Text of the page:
Codecademy – Hands Down The Easiest Way To Code
I have been interested in learning how to program for years now. It is just one of those things I have always wanted to know how to do but have somehow refused to take the time to teach myself. It’s not that it doesn’t interest me. In fact, whenever I come across a good article, video, or torrent on how to code I will usually download or bookmark it, but following through on the teachings is what has been hurting me. Perhaps if the process was more fun I would be able to get into it.
What Is Codecademy?
Codecademy was started by two gentlemen, Ryan Bubinski & Zach Sims, who realized what people like me were going through and sought out a way to remedy the situation. They describe their motivation on Codecademy’s About page. See if this describes you:
Codecademy was created when Zach got frustrated with learning how to program. For years, Ryan taught Zach the basics of HTML and CSS, but books and videos didn’t help. Ryan and Zach teamed up to create Codecademy, a better, more interactive way to learn how to program.
One of the things that really sets Codecademy apart (and makes it fun), is the gaming aspect that it has in place. As you progress through the lessons within the site, you will accumulate points and badges, which are displayed on your profile page.
Friends will be able to check out your profile to see the progress you’ve made, and we can expect to see other features – like leader boards – on the horizon.
Getting Started With Codecademy
The first thing you’ll notice when you go to sign up on Codecademy is that you are encouraged to take your first lesson right then and there. The interactive website will prompt you for simple information to teach you how to print out your name, find the length of it (in letters), and do simple math.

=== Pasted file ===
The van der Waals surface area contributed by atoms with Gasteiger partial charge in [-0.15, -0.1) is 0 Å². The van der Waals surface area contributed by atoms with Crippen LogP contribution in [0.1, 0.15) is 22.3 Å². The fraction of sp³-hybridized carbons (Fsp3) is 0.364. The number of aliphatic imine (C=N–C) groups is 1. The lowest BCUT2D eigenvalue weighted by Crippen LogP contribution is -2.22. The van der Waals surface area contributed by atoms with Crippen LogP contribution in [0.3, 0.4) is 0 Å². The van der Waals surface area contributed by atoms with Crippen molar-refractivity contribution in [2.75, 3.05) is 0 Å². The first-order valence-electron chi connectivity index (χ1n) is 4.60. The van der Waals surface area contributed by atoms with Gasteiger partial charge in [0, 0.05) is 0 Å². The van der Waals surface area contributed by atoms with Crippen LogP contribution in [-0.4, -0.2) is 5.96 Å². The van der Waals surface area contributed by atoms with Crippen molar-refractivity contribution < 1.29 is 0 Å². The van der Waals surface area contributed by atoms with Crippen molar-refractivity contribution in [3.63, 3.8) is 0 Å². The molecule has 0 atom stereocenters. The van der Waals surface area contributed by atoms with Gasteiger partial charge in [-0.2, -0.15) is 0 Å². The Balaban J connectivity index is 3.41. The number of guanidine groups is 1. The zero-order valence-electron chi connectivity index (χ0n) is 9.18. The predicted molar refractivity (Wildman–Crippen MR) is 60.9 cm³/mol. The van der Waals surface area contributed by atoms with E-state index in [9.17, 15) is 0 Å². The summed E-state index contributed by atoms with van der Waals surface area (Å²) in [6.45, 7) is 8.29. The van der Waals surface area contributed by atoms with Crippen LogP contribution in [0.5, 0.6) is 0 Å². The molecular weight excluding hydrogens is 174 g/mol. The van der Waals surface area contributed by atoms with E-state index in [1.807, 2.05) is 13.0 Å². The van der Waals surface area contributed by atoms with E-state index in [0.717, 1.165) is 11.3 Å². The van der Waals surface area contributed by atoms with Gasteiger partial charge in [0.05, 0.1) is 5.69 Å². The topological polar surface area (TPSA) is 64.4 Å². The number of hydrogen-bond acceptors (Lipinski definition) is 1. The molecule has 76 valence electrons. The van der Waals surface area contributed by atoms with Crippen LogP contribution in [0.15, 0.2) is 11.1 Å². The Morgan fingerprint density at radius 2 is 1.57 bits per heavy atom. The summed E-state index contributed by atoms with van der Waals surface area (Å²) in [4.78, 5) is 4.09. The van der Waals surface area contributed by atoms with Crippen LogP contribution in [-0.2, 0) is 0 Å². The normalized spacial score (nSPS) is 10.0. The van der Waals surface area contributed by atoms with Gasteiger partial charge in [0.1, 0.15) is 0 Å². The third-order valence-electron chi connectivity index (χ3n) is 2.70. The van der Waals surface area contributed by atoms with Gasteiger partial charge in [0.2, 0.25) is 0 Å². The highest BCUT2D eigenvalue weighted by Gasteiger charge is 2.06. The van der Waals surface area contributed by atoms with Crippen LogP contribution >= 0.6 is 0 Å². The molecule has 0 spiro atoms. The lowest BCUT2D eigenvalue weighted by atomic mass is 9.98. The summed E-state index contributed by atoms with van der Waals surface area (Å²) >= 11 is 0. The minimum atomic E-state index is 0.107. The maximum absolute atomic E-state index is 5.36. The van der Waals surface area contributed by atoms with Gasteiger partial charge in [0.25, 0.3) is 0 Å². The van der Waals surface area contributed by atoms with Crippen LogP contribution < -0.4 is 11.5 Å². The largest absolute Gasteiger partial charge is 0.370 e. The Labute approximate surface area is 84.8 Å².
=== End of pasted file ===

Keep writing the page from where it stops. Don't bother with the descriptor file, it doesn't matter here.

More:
After you’ve made it through a few lessons, the site will prompt you to create an account, which you can do so by entering an email address and password, or by simply connecting with Facebook. Registering is the only way to save your progress, so I suggest you do it.
Once you officially get into Codecademy you can begin taking more lessons at your leisure. A sidebar on the lefthand side of the screen will instruct you to complete a task, and it will walk you through editing/creating code to execute that task. It really is easy.
Learning with Codecademy will put you on the path to building things like websites, games, apps, etc.
Codecademy is just getting started at this point, but I hope to see many more lessons get added in the coming weeks. According to TechCrunch, Ryan and Zach were not ready for the site to receive so much attention (I’m sure this article will help their cause) and they posted it to Hacker News looking for feedback, only to receive 1,000 signups in just a few hours.
Furthermore, it looks like Codecademy will be utilizing their user base to help develop new lessons for users, so if you have any expertise you’d like to lend to a good cause I suggest you check it out.
What do you think of Codecademy? Will you be signing up?